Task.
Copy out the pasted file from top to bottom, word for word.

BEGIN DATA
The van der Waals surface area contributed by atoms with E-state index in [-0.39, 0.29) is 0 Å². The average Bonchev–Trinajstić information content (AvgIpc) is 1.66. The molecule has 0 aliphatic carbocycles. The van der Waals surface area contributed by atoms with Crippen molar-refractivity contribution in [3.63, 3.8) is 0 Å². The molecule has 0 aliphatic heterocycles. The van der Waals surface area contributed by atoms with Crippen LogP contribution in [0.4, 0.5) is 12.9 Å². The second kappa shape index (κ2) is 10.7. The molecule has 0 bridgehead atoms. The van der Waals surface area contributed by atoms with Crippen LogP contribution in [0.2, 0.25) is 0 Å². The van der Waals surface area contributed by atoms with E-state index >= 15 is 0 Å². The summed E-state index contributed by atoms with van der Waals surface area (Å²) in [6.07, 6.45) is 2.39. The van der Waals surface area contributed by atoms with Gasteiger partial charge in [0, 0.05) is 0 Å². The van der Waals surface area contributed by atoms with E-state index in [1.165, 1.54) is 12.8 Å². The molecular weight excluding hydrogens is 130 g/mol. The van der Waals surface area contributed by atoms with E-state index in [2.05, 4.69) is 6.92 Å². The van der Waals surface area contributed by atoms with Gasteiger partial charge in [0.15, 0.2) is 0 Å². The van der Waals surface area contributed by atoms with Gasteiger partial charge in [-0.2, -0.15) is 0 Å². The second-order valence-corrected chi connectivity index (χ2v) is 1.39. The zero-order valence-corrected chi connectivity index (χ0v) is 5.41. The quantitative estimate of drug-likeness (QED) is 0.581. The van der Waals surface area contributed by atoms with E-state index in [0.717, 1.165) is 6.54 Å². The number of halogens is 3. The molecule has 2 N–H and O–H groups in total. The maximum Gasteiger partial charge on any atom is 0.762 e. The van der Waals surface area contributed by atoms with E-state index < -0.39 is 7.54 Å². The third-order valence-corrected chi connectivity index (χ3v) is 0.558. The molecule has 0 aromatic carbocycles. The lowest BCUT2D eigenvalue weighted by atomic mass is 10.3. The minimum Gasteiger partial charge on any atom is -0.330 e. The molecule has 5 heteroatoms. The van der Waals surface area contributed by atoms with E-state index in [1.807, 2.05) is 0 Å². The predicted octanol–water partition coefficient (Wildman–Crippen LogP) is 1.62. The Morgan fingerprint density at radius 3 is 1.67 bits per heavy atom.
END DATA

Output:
The van der Waals surface area contributed by atoms with E-state index in [-0.39, 0.29) is 0 Å². The average Bonchev–Trinajstić information content (AvgIpc) is 1.66. The molecule has 0 aliphatic carbocycles. The van der Waals surface area contributed by atoms with Crippen molar-refractivity contribution in [3.63, 3.8) is 0 Å². The molecule has 0 aliphatic heterocycles. The van der Waals surface area contributed by atoms with Crippen LogP contribution in [0.4, 0.5) is 12.9 Å². The second kappa shape index (κ2) is 10.7. The molecule has 0 bridgehead atoms. The van der Waals surface area contributed by atoms with Crippen LogP contribution in [0.2, 0.25) is 0 Å². The van der Waals surface area contributed by atoms with E-state index >= 15 is 0 Å². The summed E-state index contributed by atoms with van der Waals surface area (Å²) in [6.07, 6.45) is 2.39. The van der Waals surface area contributed by atoms with Gasteiger partial charge in [0, 0.05) is 0 Å². The van der Waals surface area contributed by atoms with E-state index in [1.165, 1.54) is 12.8 Å². The molecular weight excluding hydrogens is 130 g/mol. The van der Waals surface area contributed by atoms with E-state index in [2.05, 4.69) is 6.92 Å². The van der Waals surface area contributed by atoms with Gasteiger partial charge in [0.15, 0.2) is 0 Å². The van der Waals surface area contributed by atoms with Gasteiger partial charge in [-0.2, -0.15) is 0 Å². The second-order valence-corrected chi connectivity index (χ2v) is 1.39. The zero-order valence-corrected chi connectivity index (χ0v) is 5.41. The quantitative estimate of drug-likeness (QED) is 0.581. The van der Waals surface area contributed by atoms with E-state index in [0.717, 1.165) is 6.54 Å². The number of halogens is 3. The molecule has 2 N–H and O–H groups in total. The maximum Gasteiger partial charge on any atom is 0.762 e. The van der Waals surface area contributed by atoms with E-state index < -0.39 is 7.54 Å². The third-order valence-corrected chi connectivity index (χ3v) is 0.558. The molecule has 0 aromatic carbocycles. The lowest BCUT2D eigenvalue weighted by atomic mass is 10.3. The minimum Gasteiger partial charge on any atom is -0.330 e. The molecule has 5 heteroatoms. The van der Waals surface area contributed by atoms with E-state index in [1.807, 2.05) is 0 Å². The predicted octanol–water partition coefficient (Wildman–Crippen LogP) is 1.62. The Morgan fingerprint density at radius 3 is 1.67 bits per heavy atom.